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Papers of the Week

Papers: 11 Jun 2022 - 17 Jun 2022

Pharmacology/Drug Development

2022 May 28




The Anti-CGRP Antibody Fremanezumab Lowers CGRP Release from Rat Dura Mater and Meningeal Blood Flow.


Dux M, Vogler B, Kuhn A, Mackenzie KD, Stratton J, Messlinger K
Cells. 2022 May 28; 11(11).
PMID: 35681463.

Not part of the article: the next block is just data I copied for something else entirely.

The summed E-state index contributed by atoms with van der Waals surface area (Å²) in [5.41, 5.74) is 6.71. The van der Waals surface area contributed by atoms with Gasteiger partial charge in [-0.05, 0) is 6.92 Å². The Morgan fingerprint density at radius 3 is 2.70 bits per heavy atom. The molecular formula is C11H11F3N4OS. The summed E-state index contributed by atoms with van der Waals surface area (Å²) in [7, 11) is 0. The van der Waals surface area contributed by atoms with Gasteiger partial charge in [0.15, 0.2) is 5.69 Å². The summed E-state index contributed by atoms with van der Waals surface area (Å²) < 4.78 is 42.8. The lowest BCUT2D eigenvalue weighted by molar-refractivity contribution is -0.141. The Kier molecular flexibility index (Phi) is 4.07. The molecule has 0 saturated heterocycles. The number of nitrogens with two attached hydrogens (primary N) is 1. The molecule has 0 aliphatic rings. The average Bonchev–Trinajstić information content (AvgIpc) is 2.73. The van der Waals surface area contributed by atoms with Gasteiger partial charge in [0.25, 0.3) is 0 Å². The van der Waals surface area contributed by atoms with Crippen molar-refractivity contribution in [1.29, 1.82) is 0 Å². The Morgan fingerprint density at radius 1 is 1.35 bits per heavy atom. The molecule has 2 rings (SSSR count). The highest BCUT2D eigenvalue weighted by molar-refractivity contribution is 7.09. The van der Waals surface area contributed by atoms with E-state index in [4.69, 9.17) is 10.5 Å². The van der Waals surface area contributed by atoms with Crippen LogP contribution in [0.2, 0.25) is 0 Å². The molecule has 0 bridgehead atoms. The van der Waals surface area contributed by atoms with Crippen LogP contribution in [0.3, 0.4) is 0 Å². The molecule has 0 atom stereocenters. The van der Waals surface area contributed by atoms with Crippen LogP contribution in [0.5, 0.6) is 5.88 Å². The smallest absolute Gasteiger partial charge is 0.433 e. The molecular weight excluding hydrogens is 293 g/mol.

Monoclonal antibodies directed against the neuropeptide calcitonin gene-related peptide (CGRP) belong to a new generation of therapeutics that are effective in the prevention of migraine. CGRP, a potent vasodilator, is strongly implicated in the pathophysiology of migraine, but its role remains to be fully elucidated. The hemisected rat head preparation and laser Doppler flowmetry were used to examine the effects on CGRP release from the dura mater and meningeal blood flow of the subcutaneously injected anti-CGRP monoclonal antibody fremanezumab at 30 mg/kg, when compared to an isotype control antibody. Some rats were administered glycerol trinitrate (GTN) intraperitoneally to produce a migraine-like sensitized state. When compared to the control antibody, the fremanezumab injection was followed by reduced basal and capsaicin-evoked CGRP release from day 3 up to 30 days. The difference was enhanced after 4 h of GTN application. The samples from the female rats showed a higher CGRP release compared to that of the males. The increases in meningeal blood flow induced by acrolein (100 µM) and capsaicin (100 nM) were reduced 13-20 days after the fremanezumab injection, and the direct vasoconstrictor effect of high capsaicin (10 µM) was intensified. In conclusion, fremanezumab lowers the CGRP release and lasts up to four weeks, thereby lowering the CGRP-dependent meningeal blood flow. The antibody may not only prevent the released CGRP from binding but may also influence the CGRP release stimulated by noxious agents relevant for the generation of migraine pain.